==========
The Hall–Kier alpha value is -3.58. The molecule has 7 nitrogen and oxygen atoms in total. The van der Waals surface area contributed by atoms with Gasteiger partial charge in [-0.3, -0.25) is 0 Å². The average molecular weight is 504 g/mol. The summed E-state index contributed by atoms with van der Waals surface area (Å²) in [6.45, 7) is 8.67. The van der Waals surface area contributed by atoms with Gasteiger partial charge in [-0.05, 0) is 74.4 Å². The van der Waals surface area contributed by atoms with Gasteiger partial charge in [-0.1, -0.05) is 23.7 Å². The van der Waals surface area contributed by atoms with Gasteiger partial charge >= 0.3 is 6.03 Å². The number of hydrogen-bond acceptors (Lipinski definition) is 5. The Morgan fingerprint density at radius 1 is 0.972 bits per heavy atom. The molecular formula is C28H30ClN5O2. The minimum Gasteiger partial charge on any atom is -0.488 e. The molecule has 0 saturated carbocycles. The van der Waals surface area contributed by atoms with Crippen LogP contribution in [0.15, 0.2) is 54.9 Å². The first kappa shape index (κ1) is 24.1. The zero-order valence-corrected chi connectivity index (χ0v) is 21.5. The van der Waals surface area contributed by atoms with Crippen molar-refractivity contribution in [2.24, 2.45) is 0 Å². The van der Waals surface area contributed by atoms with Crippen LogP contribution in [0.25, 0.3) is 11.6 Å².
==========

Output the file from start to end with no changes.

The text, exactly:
The Hall–Kier alpha value is -3.58. The molecule has 7 nitrogen and oxygen atoms in total. The van der Waals surface area contributed by atoms with Gasteiger partial charge in [-0.3, -0.25) is 0 Å². The average molecular weight is 504 g/mol. The summed E-state index contributed by atoms with van der Waals surface area (Å²) in [6.45, 7) is 8.67. The van der Waals surface area contributed by atoms with Gasteiger partial charge in [-0.05, 0) is 74.4 Å². The van der Waals surface area contributed by atoms with Gasteiger partial charge in [-0.1, -0.05) is 23.7 Å². The van der Waals surface area contributed by atoms with Gasteiger partial charge >= 0.3 is 6.03 Å². The number of hydrogen-bond acceptors (Lipinski definition) is 5. The Morgan fingerprint density at radius 1 is 0.972 bits per heavy atom. The molecular formula is C28H30ClN5O2. The minimum Gasteiger partial charge on any atom is -0.488 e. The molecule has 0 saturated carbocycles. The van der Waals surface area contributed by atoms with Crippen LogP contribution in [0.15, 0.2) is 54.9 Å². The first kappa shape index (κ1) is 24.1. The zero-order valence-corrected chi connectivity index (χ0v) is 21.5. The van der Waals surface area contributed by atoms with Crippen molar-refractivity contribution in [2.24, 2.45) is 0 Å². The van der Waals surface area contributed by atoms with Crippen LogP contribution in [0.25, 0.3) is 11.6 Å².